The following appeared in the Sunday edition of Newsday, in its Queens
Section. I've been here before and recommend it as well. They also
serve Croatian wine. John Kraljic
DINING OUT: Ponticello
By Peter M. Gianotti
October 19, 2003
ASSESSMENT: Confident Italian.
OPEN: Dinner every day. Monday to Friday for lunch.
PRICE RANGE: Main courses, $16.50 to $28; pastas and risotto, $13.50 to
$16.50; appetizers, $7.95 to $11.95; soups and salads, $6 to $8.50.
CREDIT CARDS: All major cards.
WHEELCHAIR ACCESS: Main dining room at street level.
DIRECTIONS: Between 46th and 47th streets.
Four stars mean outstanding; three, excellent; two, very good; one,
good; none, fair or poor.
Ponticello, for decades one of Broadway's brighter lights, has upped its
Renovated and expanded, the veteran restaurant definitely stands out. It
remains a sturdy marble bridge to traditional Italian fare along a route
dominated by cuisines Asian and Latin.
The player piano is devoted to Sinatra classics, show tunes and an
occasional polka. The staff moves to the slower numbers, sometimes
attentively, sometimes perfunctorily. But owners Josip "Pepi" Honovic
and Bogomir "Luigi" Kucica are an ever-watchful, friendly duo, giving
Ponticello neighborly warmth.
Their main room, a high-ceilinged space decorated with architectural
drawings of capitals and rimmed with cascading greenery, is comfortable
and very busy. More private rooms are on the side, and downstairs
opposite a well-stocked wine cellar.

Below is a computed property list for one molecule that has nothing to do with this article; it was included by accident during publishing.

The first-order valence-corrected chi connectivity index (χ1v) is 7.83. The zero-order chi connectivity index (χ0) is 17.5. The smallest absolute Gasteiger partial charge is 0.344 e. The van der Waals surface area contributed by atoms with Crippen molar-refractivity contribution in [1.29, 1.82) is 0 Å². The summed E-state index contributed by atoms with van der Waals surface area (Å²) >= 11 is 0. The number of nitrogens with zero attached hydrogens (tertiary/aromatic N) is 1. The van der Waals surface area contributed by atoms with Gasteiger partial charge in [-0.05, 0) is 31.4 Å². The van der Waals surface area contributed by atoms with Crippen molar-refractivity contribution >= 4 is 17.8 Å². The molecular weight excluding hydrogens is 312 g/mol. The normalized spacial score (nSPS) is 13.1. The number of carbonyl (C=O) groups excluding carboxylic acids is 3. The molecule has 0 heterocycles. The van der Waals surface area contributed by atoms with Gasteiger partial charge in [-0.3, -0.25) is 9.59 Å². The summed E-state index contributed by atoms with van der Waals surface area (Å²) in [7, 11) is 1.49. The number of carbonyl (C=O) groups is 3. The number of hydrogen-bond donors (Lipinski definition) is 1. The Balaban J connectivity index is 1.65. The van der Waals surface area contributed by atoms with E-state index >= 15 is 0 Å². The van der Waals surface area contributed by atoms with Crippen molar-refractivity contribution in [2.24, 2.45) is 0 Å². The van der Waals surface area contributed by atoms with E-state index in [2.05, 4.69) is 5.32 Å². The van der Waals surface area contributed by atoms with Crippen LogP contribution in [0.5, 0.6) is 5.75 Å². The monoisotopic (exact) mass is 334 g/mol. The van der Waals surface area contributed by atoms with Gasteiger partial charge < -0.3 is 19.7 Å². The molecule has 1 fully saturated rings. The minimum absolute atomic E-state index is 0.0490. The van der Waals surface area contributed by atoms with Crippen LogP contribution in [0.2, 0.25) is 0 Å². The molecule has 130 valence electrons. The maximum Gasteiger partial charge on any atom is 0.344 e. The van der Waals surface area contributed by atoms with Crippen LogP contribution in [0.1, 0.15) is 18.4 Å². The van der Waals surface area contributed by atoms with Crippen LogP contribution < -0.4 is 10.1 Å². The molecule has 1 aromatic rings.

Daily specials abound, but listen carefully because edited versions can
be heard at each table. The waiter quickly recites a few. So one group
may learn about half the seafood, and another receive a partial pasta
briefing. After three or four nearby tables get their messages, you
should know most of the evening's repertoire.
Bracing, generous minestrone is a satisfying starter. It's much better
than the pale, underseasoned onion soup and pastina in brodo. The hot
antipasto is an uneven affair, highlighted by fine eggplant rollatine,
marred by overcooked stuffed mushrooms and baked clams.
Spiedini alla Romana, the deep-fried cheese sandwich with a tangy,
caper-strewn sauce, is a solid, wintry opener. Countless mounds of
lightly gilded, fried calamari come from the kitchen. But the fried
zucchini is more dark brown than gold.
Pastas are worth sampling, either as appetizers or middle courses. They
include very good perciatelli in a spirited, slightly smoky-sweet tomato
sauce flecked with pork. Penne with broccoli, garlic and oil, is a
blunt, tasty dish. Pappardelle here are diamonds of pasta, tossed in a
modest veal sauce. But spaghetti carbonara is on the dull side, more
heavy than rich. Ponticello prepares hearty, homey manicotti.
The house version of steak alla pizzaiola is among the top main courses:
a fibrous, juicy cut, under a mantle of peppers and scarlet sauce. They
also make veal alla pizzaiola.
Osso buco, mild and mellow, could use a bit of gremolata in the juices,
with its trademark hint of lemon peel. Tender calf's liver alla
Veneziana, however, does have lively flavor, heightened by the onions
and a light, vinegary edge. Rustic pork chops with hot peppers and
vinegar also are flavorful and easily recommended.
Sauteed snapper, respectable and right, materialized instead of the
ordered branzino. Dover sole a la meuniere boasts excellent fish, but
the sauce is cloudy-floury more than buttery, and another shot of
parsley would help, too.
Ponticello's standard accompaniment is a savory combo of mashed potatoes
and cabbage, a country-style hint of the establishment's Istrian roots
that makes you want to sample more of the region's dishes. Sides of
sauteed broccoli rabe and spinach could turn the most ardent carnivore
The desserts you'll be told about are comparatively few. But try the
first-rate cannoli, lush tiramisu and a delectable two-tier rendition of
a napoleon. The ricotta cheesecake doesn't quite hold together; and the
apple strudel is anonymous.
You may linger over a strong espresso and perhaps partake of the sambuca
that alights shortly before. It adds to the glow of Ponticello.